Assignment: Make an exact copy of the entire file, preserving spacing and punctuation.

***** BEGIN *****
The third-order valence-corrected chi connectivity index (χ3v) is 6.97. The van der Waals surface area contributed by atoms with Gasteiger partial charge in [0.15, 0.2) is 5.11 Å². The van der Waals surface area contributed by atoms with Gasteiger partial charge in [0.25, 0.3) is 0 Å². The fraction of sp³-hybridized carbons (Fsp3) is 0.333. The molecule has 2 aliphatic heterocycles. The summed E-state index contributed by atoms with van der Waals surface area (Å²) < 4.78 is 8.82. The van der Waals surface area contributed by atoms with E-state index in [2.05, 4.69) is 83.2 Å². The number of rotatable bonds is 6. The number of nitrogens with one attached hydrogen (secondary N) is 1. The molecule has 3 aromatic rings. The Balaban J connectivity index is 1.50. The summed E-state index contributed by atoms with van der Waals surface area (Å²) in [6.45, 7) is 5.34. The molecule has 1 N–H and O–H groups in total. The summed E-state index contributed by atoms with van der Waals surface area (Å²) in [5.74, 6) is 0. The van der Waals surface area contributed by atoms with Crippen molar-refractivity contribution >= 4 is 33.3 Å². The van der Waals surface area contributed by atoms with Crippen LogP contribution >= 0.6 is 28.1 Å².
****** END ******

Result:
The third-order valence-corrected chi connectivity index (χ3v) is 6.97. The van der Waals surface area contributed by atoms with Gasteiger partial charge in [0.15, 0.2) is 5.11 Å². The van der Waals surface area contributed by atoms with Gasteiger partial charge in [0.25, 0.3) is 0 Å². The fraction of sp³-hybridized carbons (Fsp3) is 0.333. The molecule has 2 aliphatic heterocycles. The summed E-state index contributed by atoms with van der Waals surface area (Å²) < 4.78 is 8.82. The van der Waals surface area contributed by atoms with E-state index in [2.05, 4.69) is 83.2 Å². The number of rotatable bonds is 6. The number of nitrogens with one attached hydrogen (secondary N) is 1. The molecule has 3 aromatic rings. The Balaban J connectivity index is 1.50. The summed E-state index contributed by atoms with van der Waals surface area (Å²) in [6.45, 7) is 5.34. The molecule has 1 N–H and O–H groups in total. The summed E-state index contributed by atoms with van der Waals surface area (Å²) in [5.74, 6) is 0. The van der Waals surface area contributed by atoms with Crippen molar-refractivity contribution >= 4 is 33.3 Å². The van der Waals surface area contributed by atoms with Crippen LogP contribution >= 0.6 is 28.1 Å².